Cattle farmer Ed Greiman of Garner in north central Iowa says his experience on Iowa's South Korea/China Trade Mission last week has taught him that South Korean consumers have the same concerns as U.S. consumers. "They are very concerned about food safety and food quality. That's no different than the expectations of U.S. consumers," Greiman notes.
"The South Korean market is phenomenal. I envisioned it as under-developed, but the country is full of young people who are well-educated and have good jobs. Walking around downtown Seoul is no different than walking around Chicago or New York City," he says.
"These are people looking to add protein to their diets. They're looking for beef because it's the Cadillac of meats," he adds. "South Korea just can't provide that much for their population themselves, so the country will need to import beef."
South Korea can't produce this much, so they'll need to import beef
Greiman, who is president-elect of the Iowa Cattlemen's Association, is also a board member of the Iowa Beef Industry Council, which funded the trip. Greiman joined 40 other Iowans on the mission that includes government, business and industry and farm representatives. Greiman is only participating in the leg of the trip that visits South Korea.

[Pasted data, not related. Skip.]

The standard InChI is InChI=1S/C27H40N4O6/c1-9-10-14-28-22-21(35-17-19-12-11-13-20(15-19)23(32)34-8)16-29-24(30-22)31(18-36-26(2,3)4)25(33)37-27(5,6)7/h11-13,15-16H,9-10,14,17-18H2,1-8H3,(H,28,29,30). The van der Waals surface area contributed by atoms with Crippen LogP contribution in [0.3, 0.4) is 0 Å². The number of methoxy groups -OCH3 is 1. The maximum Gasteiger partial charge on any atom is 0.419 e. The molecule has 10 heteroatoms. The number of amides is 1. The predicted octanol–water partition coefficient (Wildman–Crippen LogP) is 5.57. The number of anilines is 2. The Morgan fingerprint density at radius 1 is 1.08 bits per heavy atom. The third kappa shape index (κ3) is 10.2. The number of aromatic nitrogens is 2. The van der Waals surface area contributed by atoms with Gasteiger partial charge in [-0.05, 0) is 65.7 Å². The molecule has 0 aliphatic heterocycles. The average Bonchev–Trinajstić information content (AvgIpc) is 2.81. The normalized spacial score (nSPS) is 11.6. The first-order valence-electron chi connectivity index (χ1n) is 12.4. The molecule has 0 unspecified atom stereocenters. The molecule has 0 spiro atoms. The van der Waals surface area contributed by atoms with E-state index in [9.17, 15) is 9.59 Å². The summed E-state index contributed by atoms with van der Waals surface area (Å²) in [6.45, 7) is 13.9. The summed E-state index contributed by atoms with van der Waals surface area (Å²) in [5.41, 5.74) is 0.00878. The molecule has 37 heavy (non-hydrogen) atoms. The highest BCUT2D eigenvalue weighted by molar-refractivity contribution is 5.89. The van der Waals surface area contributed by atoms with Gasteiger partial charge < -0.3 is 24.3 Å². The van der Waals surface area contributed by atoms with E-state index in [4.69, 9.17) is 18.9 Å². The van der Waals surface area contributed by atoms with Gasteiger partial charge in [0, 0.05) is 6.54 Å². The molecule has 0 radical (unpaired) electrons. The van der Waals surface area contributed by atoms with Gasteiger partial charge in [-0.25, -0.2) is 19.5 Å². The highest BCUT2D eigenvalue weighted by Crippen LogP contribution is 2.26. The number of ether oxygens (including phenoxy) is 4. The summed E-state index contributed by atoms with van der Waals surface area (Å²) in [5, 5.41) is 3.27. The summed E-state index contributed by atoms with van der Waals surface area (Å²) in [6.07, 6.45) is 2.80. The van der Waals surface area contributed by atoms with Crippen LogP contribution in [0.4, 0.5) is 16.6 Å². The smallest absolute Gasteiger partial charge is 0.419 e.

In a meeting with the Mr. Jae-Soo Kim, the #1 vice minister from the Ministry of Food, Agriculture, Forestry & Fisheries, the Iowans talked about the pending Free Trade Agreement (FTA) with South Korea. That agreement has been on hold for nearly five years, and the Obama Administration is readying it to present to Congress.
That trade agreement is critical to Iowa and the U.S., says Iowa Secretary of Agriculture Bill Northey, who is also on the trip. Currently, for every $100 worth of beef the U.S. sells to Korea, a tariff or tax of $40 must be paid to South Korea. If the FTA passes Congress, it will eventually eliminate that tariff. For Iowa alone, the impact of passing the bill will increase its sales to South Korea by $1 billion, Northey says.
Competition from other countries wanting to sell beef to Korea
Other beef-producing countries are aggressively going after the market in South Korea because it has the 12th largest economy in the world. But the U.S. faces competition from a number of other countries who also want to sell beef to Korea.
Besides passage of the FTA, Greiman emphasizes that Iowa cattle farmers need to remember they are producing food. "We're not just selling cattle to a packer and that's the end of it. Packers are just the middlemen who deliver our food to the U.S. consumer and the people in South Korea."